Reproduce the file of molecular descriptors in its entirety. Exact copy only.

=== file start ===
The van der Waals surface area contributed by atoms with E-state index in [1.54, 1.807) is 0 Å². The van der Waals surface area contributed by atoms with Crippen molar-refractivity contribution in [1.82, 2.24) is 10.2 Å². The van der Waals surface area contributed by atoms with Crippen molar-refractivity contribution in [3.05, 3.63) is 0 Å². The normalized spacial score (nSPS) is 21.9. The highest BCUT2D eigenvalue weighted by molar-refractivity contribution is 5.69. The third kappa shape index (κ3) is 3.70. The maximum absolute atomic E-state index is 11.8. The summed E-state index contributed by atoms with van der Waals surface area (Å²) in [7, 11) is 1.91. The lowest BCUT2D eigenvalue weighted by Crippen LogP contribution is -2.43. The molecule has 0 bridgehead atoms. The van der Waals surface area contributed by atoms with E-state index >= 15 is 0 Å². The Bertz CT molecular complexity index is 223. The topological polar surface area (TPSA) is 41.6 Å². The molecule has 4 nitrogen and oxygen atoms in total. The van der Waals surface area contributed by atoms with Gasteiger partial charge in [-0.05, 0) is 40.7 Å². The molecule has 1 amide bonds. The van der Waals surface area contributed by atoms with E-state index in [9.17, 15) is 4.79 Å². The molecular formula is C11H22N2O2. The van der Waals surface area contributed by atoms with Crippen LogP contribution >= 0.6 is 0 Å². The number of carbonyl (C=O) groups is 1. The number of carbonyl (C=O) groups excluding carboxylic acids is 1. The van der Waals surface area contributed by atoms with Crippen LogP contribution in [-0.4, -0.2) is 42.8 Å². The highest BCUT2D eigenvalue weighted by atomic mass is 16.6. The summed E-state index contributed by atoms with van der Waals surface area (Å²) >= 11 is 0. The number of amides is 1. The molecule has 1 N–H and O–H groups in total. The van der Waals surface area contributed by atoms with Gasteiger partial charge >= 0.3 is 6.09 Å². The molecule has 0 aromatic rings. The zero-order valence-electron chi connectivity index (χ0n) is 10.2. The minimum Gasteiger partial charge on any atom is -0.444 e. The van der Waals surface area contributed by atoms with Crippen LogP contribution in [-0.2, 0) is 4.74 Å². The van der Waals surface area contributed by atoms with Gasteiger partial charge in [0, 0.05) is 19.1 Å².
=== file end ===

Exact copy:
The van der Waals surface area contributed by atoms with E-state index in [1.54, 1.807) is 0 Å². The van der Waals surface area contributed by atoms with Crippen molar-refractivity contribution in [1.82, 2.24) is 10.2 Å². The van der Waals surface area contributed by atoms with Crippen molar-refractivity contribution in [3.05, 3.63) is 0 Å². The normalized spacial score (nSPS) is 21.9. The highest BCUT2D eigenvalue weighted by molar-refractivity contribution is 5.69. The third kappa shape index (κ3) is 3.70. The maximum absolute atomic E-state index is 11.8. The summed E-state index contributed by atoms with van der Waals surface area (Å²) in [7, 11) is 1.91. The lowest BCUT2D eigenvalue weighted by Crippen LogP contribution is -2.43. The molecule has 0 bridgehead atoms. The van der Waals surface area contributed by atoms with E-state index >= 15 is 0 Å². The Bertz CT molecular complexity index is 223. The topological polar surface area (TPSA) is 41.6 Å². The molecule has 4 nitrogen and oxygen atoms in total. The van der Waals surface area contributed by atoms with Gasteiger partial charge in [-0.05, 0) is 40.7 Å². The molecule has 1 amide bonds. The van der Waals surface area contributed by atoms with E-state index in [9.17, 15) is 4.79 Å². The molecular formula is C11H22N2O2. The van der Waals surface area contributed by atoms with Crippen LogP contribution >= 0.6 is 0 Å². The number of carbonyl (C=O) groups is 1. The number of carbonyl (C=O) groups excluding carboxylic acids is 1. The van der Waals surface area contributed by atoms with Crippen LogP contribution in [-0.4, -0.2) is 42.8 Å². The highest BCUT2D eigenvalue weighted by atomic mass is 16.6. The summed E-state index contributed by atoms with van der Waals surface area (Å²) >= 11 is 0. The number of amides is 1. The molecule has 1 N–H and O–H groups in total. The van der Waals surface area contributed by atoms with Gasteiger partial charge >= 0.3 is 6.09 Å². The molecule has 0 aromatic rings. The zero-order valence-electron chi connectivity index (χ0n) is 10.2. The minimum Gasteiger partial charge on any atom is -0.444 e. The van der Waals surface area contributed by atoms with Crippen LogP contribution in [-0.2, 0) is 4.74 Å². The van der Waals surface area contributed by atoms with Gasteiger partial charge in [0, 0.05) is 19.1 Å².